You’ve carefully prepared and planned out your painting project. You have completed your masterpiece painting or renovating that antique chest of drawers, from purchasing the right paint to gathering the appropriate tools. Congratulations.
Now you are faced with cleaning up those tools, especially the paintbrushes. There are multiple factors to consider in how and where you wash your paintbrushes. And you want to ensure you clean your brushes without damaging your home.
First, it is never a good idea to clean paintbrushes in any sink in the house, especially if you have been working with oil-based paint. Washing your brushes in the sink or dishwasher could damage your pipes, drainage mechanisms, and sewer line and mutilate your septic system. Furthermore, washing your paintbrushes in the sink can cause severe environmental issues for you and your home.
What Happens if Paint Goes Down the Drain?
It Can Cause Clogs and Sludge
Oil-based paint is a slow-drying thick paint made from pigments, oil, chemical binding elements, and usually a solvent. It is most commonly used when working with wood, metals, and paintings. Washing and allowing this paint to go down your sink drain can cause clogs and sludge.
Washing your paintbrushes in the sink will create havoc in your sink drain. This type of paint is thick and will coat the drain pipes, ultimately shrinking the passageway, and creating clogging and blockages. Additionally, the build-up of toxic materials in your sink pipes can develop bacteria that can be hazardous.
Due to its chemical components, oil-based paint does not break down organically. The acrylic elements of the paint will build up in your drain and create sludge, which can harm your septic tank and sewage system.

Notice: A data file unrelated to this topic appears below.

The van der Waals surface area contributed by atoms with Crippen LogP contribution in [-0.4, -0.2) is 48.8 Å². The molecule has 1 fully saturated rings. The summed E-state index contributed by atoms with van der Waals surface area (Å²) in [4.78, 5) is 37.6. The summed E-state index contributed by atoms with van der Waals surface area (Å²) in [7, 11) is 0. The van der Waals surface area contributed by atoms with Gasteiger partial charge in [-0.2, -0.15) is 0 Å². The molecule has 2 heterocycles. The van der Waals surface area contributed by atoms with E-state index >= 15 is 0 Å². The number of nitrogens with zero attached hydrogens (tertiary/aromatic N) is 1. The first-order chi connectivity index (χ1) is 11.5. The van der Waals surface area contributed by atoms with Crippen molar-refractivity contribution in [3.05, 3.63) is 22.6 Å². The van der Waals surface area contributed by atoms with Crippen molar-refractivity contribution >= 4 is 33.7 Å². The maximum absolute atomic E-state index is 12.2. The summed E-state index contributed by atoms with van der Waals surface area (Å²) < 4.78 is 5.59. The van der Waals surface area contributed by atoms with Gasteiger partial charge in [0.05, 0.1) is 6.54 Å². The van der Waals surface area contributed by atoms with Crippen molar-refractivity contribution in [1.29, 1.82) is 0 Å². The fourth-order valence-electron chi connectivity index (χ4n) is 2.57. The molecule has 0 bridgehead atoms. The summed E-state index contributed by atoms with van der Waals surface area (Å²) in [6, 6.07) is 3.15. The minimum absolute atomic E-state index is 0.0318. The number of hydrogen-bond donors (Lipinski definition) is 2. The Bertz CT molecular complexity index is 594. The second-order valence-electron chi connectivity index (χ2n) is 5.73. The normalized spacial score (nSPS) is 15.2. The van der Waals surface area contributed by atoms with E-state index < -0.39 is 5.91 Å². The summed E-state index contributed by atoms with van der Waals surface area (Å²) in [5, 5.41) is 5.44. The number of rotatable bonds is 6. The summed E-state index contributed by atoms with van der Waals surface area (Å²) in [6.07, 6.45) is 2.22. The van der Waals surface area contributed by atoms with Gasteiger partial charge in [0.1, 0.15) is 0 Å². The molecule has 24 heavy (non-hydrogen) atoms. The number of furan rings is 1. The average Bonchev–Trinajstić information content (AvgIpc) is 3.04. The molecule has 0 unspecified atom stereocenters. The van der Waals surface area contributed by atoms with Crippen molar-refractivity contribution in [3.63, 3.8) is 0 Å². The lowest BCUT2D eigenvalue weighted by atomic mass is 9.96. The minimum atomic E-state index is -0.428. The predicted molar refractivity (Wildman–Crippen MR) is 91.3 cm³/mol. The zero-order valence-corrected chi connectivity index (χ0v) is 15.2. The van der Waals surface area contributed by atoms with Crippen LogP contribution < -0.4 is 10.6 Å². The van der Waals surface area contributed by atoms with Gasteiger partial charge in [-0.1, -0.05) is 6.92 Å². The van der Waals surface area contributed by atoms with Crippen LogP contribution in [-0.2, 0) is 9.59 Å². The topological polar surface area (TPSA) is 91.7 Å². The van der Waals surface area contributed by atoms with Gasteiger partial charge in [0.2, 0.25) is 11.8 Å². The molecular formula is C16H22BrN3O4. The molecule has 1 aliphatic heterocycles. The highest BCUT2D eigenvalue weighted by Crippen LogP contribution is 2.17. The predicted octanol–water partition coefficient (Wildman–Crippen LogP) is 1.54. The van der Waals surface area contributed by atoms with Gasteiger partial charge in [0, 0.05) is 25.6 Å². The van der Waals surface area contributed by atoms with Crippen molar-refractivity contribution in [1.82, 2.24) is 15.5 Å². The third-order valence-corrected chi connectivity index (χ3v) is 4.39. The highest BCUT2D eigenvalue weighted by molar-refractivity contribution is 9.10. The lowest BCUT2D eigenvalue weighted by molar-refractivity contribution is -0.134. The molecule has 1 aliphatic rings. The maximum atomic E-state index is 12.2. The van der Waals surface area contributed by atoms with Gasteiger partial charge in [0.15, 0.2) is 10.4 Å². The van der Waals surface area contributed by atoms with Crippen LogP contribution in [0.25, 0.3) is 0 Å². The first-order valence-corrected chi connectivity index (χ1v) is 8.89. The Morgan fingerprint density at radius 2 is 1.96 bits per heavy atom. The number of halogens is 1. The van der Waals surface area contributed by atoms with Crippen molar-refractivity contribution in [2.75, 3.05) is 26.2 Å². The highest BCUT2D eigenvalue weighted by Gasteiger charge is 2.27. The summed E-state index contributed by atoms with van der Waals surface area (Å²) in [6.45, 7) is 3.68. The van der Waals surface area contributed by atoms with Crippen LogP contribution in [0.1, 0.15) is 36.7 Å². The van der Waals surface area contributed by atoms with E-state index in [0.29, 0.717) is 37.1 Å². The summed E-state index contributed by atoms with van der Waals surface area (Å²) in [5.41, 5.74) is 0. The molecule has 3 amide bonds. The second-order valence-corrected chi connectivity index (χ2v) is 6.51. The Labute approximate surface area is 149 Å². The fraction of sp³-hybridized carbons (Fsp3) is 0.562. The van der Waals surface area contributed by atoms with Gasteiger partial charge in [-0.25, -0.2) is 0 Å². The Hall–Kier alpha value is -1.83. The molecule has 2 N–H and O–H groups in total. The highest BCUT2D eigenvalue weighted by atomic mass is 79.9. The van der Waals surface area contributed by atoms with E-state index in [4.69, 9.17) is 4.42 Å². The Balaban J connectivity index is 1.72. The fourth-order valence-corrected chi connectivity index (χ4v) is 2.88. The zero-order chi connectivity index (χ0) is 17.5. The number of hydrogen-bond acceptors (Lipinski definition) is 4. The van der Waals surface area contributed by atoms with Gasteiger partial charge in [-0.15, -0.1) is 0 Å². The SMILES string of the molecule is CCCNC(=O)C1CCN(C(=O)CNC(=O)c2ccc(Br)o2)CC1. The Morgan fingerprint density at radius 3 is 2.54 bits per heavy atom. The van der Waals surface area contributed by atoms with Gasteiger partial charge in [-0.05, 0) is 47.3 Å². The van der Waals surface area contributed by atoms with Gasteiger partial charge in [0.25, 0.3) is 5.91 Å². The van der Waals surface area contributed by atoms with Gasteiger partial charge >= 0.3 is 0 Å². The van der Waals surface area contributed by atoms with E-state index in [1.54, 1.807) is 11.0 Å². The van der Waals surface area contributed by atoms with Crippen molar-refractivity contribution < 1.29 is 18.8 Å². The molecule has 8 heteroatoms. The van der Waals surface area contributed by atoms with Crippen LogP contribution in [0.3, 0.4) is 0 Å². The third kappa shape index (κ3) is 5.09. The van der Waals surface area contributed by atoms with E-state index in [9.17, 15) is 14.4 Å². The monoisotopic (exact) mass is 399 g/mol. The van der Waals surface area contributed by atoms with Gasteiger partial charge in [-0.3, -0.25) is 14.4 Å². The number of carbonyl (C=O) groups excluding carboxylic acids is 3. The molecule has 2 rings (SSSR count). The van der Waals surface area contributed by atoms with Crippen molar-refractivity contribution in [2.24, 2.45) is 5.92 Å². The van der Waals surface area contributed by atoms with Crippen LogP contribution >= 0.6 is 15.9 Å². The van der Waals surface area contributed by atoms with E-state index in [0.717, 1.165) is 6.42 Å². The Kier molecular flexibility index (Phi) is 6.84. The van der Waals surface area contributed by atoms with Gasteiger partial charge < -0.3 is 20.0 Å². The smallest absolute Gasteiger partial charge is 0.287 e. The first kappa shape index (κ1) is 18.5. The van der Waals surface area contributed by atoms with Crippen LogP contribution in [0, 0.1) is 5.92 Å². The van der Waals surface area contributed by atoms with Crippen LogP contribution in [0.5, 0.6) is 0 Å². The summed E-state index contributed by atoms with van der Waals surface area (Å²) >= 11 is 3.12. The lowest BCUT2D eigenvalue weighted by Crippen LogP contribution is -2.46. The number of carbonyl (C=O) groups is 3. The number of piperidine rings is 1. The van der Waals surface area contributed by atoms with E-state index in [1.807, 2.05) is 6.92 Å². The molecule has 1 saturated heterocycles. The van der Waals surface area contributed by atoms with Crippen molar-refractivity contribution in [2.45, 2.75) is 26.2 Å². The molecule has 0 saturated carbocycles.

The solid paint travels directly to the bottom of your tank to sit there, causing the growth of unwanted sludge because the tank can’t process this solid waste.
It Can Contaminate the Sewage System
Washing paintbrushes in your kitchen or bathroom sink can contaminate your water system ( I found out the hard way when I painted my kitchen sink). This is one of the significant concerns you will face if you do not take the proper steps when cleaning your brushes.
Here is what could happen. The paint will eventually reach your septic tank. The septic tank works to break down and eliminate waste. Unfortunately, paint cannot be broken down by bacteria.
You can likely expect the paint you washed in your sink to be released into the drain field and end up in the groundwater. The environment is prone to contamination and will cause an unsafe situation. This is where the paint will affect groundwater and release toxic and polluted materials and fumes into the area.
This is a problem for you, your neighbors, and the health of the surrounding environment. Depending on where you live, you may be confronted with a hefty fine.
It Can Release Unsafe Fumes and Chemicals
Your oil-based paint is comprised of dangerous chemicals. This paint protects your project from scratches, chips, mold, and moisture.
When you use oil-based paint, it is recommended to keep the airway flowing and work in an open-air area to avoid inhaling the fumes they create. Keeping food, pets, and children away from these products is advised.
Think about that. If you need to protect yourself and others from toxic materials, imagine their effect on your home and surrounding environment. You risk your pipes, sewage line, septic tank, and drinking well water.
These paint ingredients are highly flammable and toxic. Created with harmful elements, including lead and mercury, the paint is lethal if ingested in large amounts. You must take precautions when working with these paints and dispose of them responsibly.
How to Clean Paint Brushes Safely
The hope is that if you learn anything from this article, it is to prepare for each stage of your painting project. Avoid last-minute thinking and problem-solving when it comes to cleaning your paintbrushes safely.
While technically, you can wash your brushes in the sink, only if you close the drain. But professional and DIY-ers advise cleaning your brushes in a separate container is the safest method.
There are various cleaning agents as alternatives to using turpentine or mineral spirits. Create a solution in a bucket or tub of hot water (but not too hot to avoid damaging the brush bristles).